The TDJ also reported on the Republican governors’ refusal to publicly support Johnson and the draft protests. The paper ran photographs of police beating war protesters from different venues. It also included a report on Theodore Sorenson and his calling for a major change in Vietnam policy. Once a key adviser in the John F. Kennedy administration, Sorenson said the U.S. should stop the bombing of North Vietnam, get the United Nations involved in negotiations, and pull the majority of U.S. troops out of Vietnam. On October 17, the daily published an editorial entitled, “Congressional Sell-Out No Guide for War.” It rebuked many in Congress who had suddenly come out against the war. The editorial offered respect for those who had consistently opposed the war from early on, but ridiculed the “late comers to the anti-war ranks” who were banking on their opposition to garner votes in the upcoming 1968 elections. While chastising these congressmen, the paper admitted, “We feel that the war in Vietnam is sufficiently shadowy in purpose and in evidence of progress to justify honest differences of opinion…There may come a time, we feel, when a definite change of U.S. policy in Vietnam is not only justified but almost essential.” The editorial went on to report that even North Vietnamese leader, Ho Chi Minh, had admitted that U.S. bombing had brought great damage. While ambivalent about the war’s aims, the paper urged the government and the armed forces to keep up the pressure until definite signs of progress became evident. The editorial warned that the North Vietnamese would no doubt keep fighting as long as they saw U.S. Congressmen abandoning the war . On October 27 the paper published an editorial, “Bigger Saigon Role Key to US staying” which commended the Saigon government for lowering the draft age and cutting down on draft deferments. The piece noted that the U.S. was growing tired of the high number of American casualties and the amount of troops engaged in combat. On the other hand, a large number of Vietnamese had grown tired of the number of Americans in the country. The paper noted that Americans would support the war for another year “only if American casualties are reduced greatly.” The paper reminded its readers that every time the U.S. escalated its presence, the South Vietnamese shrank more into the background. If the conflict remained a guerilla war, then the fighting belonged to the South Vietnamese, not America.[24] Once again, the paper’s dissatisfaction with the war reflected the groundswell of public frustration. The paper did not create the frustration, it only reported it.

The GDDT proved to be most stout critic of Johnson and the prosecution of the war by October 1967. Like the JDN and the TDJ, the paper published reports of the war protests, as well as reports concerning gubernatorial and congressional frustration with the war. The paper also reported thousands across America who came out in recognition of the military’s service in an October 23 article. Labeled, “Operation Gratitude,” over 100,000 alone in New York and New Jersey marched in honor of the young men and women serving in Vietnam. In the same edition, the paper published an AP report on Johnson’s anger over the war protests. The October 25 publication reported that “300 writers, editors won’t pay war tax.” Novelist and World War II veteran Norman Mailer, along with famous baby doctor Benjamin Spock joined other elites in their refusal to pay a proposed ten percent tax surcharge that would go to Vietnam. The paper showed that many supported the troops, but a growing number of Americans rejected the war. In an October 26 editorial, “After the Demonstration, More Escalation,” the paper said that Johnson capitalized on the excesses of war protesters to push the nation toward all out war. To the editorial staff, this reeked of hubris and stupidity. The editorial asked what else beside population centers and flood dikes did the North Vietnamese have to be bombed? More and more U.S. troops were dying. The South Vietnamese administration appeared to be incompetent bunglers who boasted of more direct involvement, but the paper mocked this assertion. The paper thought Johnson’s policies were hopeless and decided, “There is apparently no hope for any other kind of solution so long as this administration remains in power.” The article urged peace at home and peace abroad and hoped a Republican administration could effect positive changes.[25]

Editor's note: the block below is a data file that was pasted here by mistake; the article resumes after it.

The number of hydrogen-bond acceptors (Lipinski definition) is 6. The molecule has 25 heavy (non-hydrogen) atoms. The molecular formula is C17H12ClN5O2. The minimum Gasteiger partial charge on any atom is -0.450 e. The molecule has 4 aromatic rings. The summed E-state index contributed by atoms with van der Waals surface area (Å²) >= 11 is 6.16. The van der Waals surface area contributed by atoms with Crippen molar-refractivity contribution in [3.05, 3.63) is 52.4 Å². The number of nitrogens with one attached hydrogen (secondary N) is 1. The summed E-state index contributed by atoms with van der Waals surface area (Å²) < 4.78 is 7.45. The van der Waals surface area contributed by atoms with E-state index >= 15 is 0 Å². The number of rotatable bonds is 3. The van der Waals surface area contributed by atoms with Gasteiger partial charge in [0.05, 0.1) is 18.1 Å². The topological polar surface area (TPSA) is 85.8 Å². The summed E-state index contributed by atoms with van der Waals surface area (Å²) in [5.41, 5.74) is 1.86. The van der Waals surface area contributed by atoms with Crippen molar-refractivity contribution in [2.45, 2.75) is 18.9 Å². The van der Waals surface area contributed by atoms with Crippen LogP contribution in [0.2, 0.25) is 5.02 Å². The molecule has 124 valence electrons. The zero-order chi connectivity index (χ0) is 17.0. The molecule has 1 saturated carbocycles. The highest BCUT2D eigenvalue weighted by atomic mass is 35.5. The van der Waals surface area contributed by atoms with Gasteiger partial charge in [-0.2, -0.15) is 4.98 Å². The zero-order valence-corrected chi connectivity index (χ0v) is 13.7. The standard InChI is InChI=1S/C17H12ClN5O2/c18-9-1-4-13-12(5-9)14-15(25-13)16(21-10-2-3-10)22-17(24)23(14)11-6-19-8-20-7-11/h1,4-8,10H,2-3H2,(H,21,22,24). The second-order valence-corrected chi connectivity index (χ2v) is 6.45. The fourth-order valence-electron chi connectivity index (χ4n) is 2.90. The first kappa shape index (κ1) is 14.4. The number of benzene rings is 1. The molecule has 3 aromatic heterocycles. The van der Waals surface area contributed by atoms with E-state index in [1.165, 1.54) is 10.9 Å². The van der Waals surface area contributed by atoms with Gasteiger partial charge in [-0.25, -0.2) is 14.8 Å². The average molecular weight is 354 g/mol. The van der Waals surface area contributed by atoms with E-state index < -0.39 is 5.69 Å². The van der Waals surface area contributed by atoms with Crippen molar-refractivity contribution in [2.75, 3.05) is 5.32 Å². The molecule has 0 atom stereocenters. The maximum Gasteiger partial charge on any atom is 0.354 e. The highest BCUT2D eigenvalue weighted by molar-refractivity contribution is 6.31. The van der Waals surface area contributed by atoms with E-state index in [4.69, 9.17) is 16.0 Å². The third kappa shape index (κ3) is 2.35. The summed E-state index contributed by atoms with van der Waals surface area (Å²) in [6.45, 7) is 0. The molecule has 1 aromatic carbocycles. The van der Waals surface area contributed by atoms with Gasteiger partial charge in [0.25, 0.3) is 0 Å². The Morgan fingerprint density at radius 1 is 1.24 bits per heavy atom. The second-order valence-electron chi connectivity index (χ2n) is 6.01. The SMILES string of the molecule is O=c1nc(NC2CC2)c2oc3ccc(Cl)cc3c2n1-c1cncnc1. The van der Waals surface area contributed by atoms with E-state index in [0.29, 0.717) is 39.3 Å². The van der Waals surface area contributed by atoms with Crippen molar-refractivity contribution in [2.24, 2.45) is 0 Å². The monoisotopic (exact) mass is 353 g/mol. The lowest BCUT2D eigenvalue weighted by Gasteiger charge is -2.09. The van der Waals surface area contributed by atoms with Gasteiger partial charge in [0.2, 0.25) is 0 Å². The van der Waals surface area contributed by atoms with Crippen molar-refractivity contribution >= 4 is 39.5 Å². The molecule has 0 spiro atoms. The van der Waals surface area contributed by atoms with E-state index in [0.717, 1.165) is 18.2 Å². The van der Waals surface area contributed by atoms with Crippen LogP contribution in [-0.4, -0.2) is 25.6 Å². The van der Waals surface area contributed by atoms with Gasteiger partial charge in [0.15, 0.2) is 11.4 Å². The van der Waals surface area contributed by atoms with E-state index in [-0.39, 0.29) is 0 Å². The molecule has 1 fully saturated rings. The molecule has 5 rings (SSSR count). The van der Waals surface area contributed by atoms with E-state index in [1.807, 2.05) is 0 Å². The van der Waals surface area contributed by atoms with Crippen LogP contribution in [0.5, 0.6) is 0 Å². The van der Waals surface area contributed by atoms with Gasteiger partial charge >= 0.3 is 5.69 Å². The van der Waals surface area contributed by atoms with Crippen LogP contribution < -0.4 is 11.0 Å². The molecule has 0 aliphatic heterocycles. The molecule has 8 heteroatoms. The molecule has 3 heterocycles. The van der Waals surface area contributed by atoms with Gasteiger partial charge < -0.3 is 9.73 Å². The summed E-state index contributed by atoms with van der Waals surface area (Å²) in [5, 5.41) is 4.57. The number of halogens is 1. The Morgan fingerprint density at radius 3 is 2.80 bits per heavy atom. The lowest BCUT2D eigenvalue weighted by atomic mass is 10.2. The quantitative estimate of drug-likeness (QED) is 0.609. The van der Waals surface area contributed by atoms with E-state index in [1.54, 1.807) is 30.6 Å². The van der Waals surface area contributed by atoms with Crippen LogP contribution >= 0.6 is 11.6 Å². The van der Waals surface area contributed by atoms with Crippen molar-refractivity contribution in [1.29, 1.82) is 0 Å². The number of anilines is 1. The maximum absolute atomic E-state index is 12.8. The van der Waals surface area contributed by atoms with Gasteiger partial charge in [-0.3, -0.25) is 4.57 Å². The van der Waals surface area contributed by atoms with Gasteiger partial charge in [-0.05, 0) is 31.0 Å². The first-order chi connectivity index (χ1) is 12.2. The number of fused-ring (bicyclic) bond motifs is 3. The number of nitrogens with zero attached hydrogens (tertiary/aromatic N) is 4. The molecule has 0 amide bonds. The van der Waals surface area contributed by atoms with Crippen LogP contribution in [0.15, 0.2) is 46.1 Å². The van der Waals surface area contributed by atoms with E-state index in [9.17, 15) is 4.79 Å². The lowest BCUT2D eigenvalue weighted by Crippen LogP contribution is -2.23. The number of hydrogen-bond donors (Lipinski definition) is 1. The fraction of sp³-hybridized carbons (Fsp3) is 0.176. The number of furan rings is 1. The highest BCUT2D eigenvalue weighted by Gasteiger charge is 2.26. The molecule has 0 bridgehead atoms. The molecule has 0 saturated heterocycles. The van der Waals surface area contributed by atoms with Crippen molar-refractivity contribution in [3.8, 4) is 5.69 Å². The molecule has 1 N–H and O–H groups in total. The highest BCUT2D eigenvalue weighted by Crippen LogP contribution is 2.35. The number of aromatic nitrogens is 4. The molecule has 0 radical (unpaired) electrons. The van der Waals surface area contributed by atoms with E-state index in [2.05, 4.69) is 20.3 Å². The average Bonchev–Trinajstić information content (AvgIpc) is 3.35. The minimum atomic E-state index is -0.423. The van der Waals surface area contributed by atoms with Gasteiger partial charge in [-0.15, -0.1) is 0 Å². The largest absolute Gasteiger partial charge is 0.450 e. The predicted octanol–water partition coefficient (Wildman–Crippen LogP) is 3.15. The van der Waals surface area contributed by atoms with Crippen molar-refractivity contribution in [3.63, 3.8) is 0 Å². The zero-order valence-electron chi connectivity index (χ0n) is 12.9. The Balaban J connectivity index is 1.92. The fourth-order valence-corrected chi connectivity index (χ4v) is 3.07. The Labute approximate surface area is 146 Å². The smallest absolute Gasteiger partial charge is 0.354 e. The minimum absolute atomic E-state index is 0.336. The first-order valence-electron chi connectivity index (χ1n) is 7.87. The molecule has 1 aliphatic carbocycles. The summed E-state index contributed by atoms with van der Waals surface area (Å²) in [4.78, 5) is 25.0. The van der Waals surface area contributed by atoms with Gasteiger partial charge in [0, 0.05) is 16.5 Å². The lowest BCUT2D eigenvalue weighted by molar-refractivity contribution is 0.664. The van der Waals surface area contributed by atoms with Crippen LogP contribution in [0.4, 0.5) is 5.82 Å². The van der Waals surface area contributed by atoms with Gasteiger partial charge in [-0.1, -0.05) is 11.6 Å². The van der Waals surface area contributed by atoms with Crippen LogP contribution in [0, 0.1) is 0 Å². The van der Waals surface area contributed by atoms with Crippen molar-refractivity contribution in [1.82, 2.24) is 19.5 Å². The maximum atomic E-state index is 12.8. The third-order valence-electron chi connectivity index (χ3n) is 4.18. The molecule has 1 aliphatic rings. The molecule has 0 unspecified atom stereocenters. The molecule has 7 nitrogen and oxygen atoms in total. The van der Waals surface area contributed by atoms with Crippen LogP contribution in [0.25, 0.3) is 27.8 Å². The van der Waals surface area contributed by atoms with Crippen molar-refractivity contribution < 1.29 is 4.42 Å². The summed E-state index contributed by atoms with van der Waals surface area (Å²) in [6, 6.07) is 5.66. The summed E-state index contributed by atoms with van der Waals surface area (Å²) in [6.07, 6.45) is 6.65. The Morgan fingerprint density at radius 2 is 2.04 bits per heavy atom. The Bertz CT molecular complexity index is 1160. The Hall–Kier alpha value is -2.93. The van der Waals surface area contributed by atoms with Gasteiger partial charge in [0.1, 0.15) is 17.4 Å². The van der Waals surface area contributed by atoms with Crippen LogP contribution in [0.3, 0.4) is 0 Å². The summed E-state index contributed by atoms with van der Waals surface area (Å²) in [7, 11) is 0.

The GDDT also let Mississippi veterans express their frustration. In an October 26 article, the paper reported on a speech by Lieutenant Governor-elect Charles Sullivan. Sullivan also served in the Mississippi Air National Guard. Sullivan served in Vietnam, and flew dead soldiers back to the United States. What struck him the most were the stacks of gray coffins that were filled with the country’s brightest. He said the war was the country’s obligation, even if most the soldiers did not really know why they fighting or what they were fighting for. Sullivan said that since Korea, the country had developed the negative attitude that it would fight wars, but not to win. Regardless of the rightness or wrongness of the war, the United States had to fulfill its commitments. Obviously the paper admired the duty of one such as Sullivan, but from its editorials and other articles, it became clear that the paper had come to see the war as a bloody quagmire.[26]